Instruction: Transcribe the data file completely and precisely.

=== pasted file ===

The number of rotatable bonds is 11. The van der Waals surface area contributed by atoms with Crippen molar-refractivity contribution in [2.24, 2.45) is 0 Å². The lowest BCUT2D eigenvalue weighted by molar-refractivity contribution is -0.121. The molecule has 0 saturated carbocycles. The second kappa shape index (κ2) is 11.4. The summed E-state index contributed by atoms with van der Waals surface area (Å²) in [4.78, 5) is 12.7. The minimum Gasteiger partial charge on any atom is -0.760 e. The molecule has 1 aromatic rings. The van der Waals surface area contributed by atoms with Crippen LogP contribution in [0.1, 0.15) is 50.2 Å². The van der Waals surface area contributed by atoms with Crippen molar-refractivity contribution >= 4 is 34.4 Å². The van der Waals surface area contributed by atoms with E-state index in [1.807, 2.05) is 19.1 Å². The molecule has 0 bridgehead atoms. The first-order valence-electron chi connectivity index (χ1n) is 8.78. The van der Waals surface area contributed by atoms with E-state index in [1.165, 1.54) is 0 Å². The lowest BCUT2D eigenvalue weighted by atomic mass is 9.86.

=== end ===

The number of rotatable bonds is 11. The van der Waals surface area contributed by atoms with Crippen molar-refractivity contribution in [2.24, 2.45) is 0 Å². The lowest BCUT2D eigenvalue weighted by molar-refractivity contribution is -0.121. The molecule has 0 saturated carbocycles. The second kappa shape index (κ2) is 11.4. The summed E-state index contributed by atoms with van der Waals surface area (Å²) in [4.78, 5) is 12.7. The minimum Gasteiger partial charge on any atom is -0.760 e. The molecule has 1 aromatic rings. The van der Waals surface area contributed by atoms with Crippen LogP contribution in [0.1, 0.15) is 50.2 Å². The van der Waals surface area contributed by atoms with Crippen molar-refractivity contribution >= 4 is 34.4 Å². The van der Waals surface area contributed by atoms with E-state index in [1.807, 2.05) is 19.1 Å². The molecule has 0 bridgehead atoms. The first-order valence-electron chi connectivity index (χ1n) is 8.78. The van der Waals surface area contributed by atoms with E-state index in [1.165, 1.54) is 0 Å². The lowest BCUT2D eigenvalue weighted by atomic mass is 9.86.